DeLong, judging from his tone, believes it is borderline obscene to abandon Ukraine to Russian thugs just because those thugs might not like Kiev gradually incorporating with the West. If Ukraine is hoping to make progress by upgrading its democracy and promote the rule of law we should encourage it and facilitate such a transition. Nation states are not abstract metaphysical entitites, says DeLong: at heart Russia is a conglomeration of people, and those people have organized themselves very differently at different times. Brad gives a brief run down of Russian history over the past 800 years that is witty and interesting.

As Al Michaels argues (the producer of the NBC figure skating programs in Sochi), it is not crazy to hope that Putin will be a passing phase; that the people will overcome, leave Putin behind, and that Russia also will rise as a modern democratic republic. Even if the purpose of states is "to survive," there is no rule of nature which says Russia cannot survive by opting to join the modern world and the community of nations. For that matter, just as people join together in individual nation states and agree to recognize a higher sovereign authority (Hobbes), states are in the process of establishing international structures that recognize a higher sovereignty in  international structures. That is, in part, what's at stake in Ukraine. Do we surrender to the amoral thuggish authority of random states--or do we build international structures and the rule of international law to govern disputes. 

DeLong suggests that Ukraine and Russia will stand a better chance to develop into modern democracies and join the modern world if we engage with them and help them do so.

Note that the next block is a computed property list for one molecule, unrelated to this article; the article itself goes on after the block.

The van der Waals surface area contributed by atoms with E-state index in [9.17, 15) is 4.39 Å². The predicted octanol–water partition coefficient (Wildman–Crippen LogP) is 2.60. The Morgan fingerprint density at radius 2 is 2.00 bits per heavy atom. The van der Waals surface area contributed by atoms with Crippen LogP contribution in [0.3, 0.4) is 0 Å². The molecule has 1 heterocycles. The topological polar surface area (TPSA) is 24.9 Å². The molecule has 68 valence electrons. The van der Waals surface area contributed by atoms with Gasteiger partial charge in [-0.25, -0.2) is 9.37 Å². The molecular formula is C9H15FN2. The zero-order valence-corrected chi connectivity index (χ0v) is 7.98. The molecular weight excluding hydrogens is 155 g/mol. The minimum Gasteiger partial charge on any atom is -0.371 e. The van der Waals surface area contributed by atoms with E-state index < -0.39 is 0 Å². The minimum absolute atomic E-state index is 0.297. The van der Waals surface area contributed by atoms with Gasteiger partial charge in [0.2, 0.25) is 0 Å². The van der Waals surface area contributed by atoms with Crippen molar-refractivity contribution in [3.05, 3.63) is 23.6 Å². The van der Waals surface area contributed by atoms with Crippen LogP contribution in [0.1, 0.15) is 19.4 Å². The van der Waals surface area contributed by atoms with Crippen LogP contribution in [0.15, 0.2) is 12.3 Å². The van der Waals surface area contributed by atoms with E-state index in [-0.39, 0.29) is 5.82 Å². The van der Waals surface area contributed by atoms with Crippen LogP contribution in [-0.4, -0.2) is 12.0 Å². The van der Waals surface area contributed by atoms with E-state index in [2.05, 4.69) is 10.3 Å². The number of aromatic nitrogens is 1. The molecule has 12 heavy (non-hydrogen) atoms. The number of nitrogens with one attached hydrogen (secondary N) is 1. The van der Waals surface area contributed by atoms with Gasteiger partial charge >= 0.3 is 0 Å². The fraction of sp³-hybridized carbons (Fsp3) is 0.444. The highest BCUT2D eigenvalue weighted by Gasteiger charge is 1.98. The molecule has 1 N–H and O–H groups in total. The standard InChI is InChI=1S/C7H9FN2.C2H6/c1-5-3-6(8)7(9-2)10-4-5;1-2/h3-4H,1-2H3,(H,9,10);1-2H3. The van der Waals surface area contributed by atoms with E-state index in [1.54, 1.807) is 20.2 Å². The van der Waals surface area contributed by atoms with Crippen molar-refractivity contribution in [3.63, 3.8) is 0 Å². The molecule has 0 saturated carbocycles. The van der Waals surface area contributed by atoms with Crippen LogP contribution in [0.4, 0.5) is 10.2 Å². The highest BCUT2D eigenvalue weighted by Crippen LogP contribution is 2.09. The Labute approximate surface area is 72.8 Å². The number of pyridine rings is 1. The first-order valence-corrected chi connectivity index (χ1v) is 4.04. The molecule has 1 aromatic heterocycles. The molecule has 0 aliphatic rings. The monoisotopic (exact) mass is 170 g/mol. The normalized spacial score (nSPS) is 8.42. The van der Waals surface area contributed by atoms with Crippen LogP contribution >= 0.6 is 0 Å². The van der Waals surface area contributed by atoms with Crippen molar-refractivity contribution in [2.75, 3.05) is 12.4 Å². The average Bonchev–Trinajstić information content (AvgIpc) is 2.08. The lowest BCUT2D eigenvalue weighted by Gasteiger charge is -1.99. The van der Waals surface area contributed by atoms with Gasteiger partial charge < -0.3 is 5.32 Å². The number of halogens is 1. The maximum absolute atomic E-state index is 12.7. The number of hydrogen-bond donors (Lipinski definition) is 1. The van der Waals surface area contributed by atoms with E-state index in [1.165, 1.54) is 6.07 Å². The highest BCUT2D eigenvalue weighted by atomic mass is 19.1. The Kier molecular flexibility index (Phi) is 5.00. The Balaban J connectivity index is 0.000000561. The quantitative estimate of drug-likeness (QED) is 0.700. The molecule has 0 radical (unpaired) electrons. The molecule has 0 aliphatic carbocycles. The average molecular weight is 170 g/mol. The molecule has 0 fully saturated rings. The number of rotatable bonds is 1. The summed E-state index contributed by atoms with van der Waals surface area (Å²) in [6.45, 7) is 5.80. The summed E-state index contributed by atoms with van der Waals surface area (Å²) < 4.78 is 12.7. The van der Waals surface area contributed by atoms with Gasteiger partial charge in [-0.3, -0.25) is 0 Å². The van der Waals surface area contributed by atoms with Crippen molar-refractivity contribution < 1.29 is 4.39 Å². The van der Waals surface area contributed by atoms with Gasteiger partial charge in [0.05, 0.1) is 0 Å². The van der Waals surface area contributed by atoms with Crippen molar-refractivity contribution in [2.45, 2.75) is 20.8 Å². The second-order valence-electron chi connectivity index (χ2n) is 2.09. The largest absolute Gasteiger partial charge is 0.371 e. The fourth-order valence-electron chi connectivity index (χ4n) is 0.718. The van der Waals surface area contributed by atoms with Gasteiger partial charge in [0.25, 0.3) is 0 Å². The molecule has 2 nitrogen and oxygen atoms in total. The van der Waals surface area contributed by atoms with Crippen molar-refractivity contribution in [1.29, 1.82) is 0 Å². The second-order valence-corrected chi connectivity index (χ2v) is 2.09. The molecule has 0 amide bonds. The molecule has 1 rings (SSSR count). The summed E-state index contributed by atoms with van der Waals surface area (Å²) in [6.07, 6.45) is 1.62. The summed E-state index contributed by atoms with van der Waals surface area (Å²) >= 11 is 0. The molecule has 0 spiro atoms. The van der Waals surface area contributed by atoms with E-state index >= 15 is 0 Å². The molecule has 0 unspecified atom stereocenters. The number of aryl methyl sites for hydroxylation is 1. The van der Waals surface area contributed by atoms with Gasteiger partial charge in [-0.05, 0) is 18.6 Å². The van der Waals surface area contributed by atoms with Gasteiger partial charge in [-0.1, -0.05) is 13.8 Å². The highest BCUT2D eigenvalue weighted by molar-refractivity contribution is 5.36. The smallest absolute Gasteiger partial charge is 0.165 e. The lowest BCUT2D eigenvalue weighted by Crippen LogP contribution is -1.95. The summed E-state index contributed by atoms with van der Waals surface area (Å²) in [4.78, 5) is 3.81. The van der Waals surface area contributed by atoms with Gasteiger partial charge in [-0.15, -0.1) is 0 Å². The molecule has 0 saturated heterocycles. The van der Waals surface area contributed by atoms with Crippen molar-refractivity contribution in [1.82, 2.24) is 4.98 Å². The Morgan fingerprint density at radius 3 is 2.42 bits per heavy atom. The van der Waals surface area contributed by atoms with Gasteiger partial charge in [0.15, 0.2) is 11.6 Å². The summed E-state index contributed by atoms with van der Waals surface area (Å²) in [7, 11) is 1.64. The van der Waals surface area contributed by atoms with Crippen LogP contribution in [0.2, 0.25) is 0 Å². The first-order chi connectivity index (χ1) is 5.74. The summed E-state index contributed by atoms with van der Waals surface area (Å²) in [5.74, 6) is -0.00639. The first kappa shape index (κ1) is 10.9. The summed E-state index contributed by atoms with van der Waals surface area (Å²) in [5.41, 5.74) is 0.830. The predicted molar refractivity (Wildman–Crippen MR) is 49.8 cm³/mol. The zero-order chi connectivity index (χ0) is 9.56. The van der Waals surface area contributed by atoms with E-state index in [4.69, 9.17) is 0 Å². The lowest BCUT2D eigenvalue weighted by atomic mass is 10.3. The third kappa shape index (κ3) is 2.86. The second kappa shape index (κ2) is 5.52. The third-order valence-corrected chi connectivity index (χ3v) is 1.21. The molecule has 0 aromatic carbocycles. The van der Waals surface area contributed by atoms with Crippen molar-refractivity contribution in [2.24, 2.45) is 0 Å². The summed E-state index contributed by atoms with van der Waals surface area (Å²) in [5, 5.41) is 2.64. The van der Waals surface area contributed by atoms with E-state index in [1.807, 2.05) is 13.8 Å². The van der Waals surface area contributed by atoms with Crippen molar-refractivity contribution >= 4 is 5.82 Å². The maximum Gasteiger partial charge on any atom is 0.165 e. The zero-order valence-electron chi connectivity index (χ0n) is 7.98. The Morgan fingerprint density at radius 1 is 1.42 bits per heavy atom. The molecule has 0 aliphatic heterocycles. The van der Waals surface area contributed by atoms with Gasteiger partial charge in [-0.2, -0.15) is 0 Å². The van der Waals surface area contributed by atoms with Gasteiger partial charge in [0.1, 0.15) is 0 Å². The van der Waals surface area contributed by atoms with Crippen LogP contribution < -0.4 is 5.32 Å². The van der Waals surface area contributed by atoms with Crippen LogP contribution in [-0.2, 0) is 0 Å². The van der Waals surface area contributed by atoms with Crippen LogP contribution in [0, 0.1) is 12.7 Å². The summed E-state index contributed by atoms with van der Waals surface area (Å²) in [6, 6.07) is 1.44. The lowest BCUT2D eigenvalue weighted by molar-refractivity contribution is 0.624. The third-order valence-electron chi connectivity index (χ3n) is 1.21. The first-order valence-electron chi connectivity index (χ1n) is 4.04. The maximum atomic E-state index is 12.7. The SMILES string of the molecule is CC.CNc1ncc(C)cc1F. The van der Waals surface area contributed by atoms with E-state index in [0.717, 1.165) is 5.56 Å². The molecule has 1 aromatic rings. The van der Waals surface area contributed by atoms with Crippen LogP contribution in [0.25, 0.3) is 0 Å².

[W]here ... is it written in stone that whoever rules in the Kremlin speaks for Russia–or, at least, speaks for Muscovy ‘Rus–and has the right to install a corrupt thug of this choice in Kiev, or to veto any Kievan government he does not like?
If John Mearsheimer were a smarter man, he would, I think, be speaking not to Obama but to Putin. He would not be telling Obama to cool it on “social engineering” in–i.e., the economic development and democratization of–the Ukraine. He would be telling Putin that the imposition of Soviet puppet regimes in Poland, Czechoslovakia, East Germany, and Hungary produced an enormous running sore and was a long-term source of great weakness for the Soviet apparatchicks who ruled in the Kremlin. And he would be telling Putin that pulling the Crimea, Donetsk, and Luhansk away from Kiev will do more than anything else could to ensure that those who rule in Kiev will offer him and his successors in the Kremlin as little as possible. And that going beyond that to install and maintain a puppet regime in Kiev will do more damage to the security of Muscovy ‘Rus than almost anything else one could imagine. 

Seeking More Robust International Structures 

It seems certain that the West will continue to try and integrate with Ukraine. The optimist in me says this will work out in the long term if we and the Russians don't "do stupid stuff" along the way. Mearshimer is a pessimist and he would say, "Yes, but this type of security competition always leads to stupid stuff....and hence the tragedy of great power politics."

The way out of this dilemma of the "tragedy of great power politics" is for all nation states to band together and recognize a higher sovereignty in disciplined, workable, and just international structures. It's a work in progress.

Saturday, September 13, 2014

Radio Discussion on Liberal Zionism

.... and here is a radio discussion on Boston's WBUR "Open Source" with Jane Eisner (editor of the Forward), Peter Beinart, Bernard Avishai, and Phil Weiss discussing liberal Zionism, Gaza, and the way forward in Israel/Palestine.

  • Peter Beinart: nicely sets the table with a description of the fundamental tension that exists in Zionism between (a) the state of Israel as a country that has "protection of Jewish life" as its mission statement, and (b) a democracy with complete equality for all.  He notes that since '67 this tension has increased.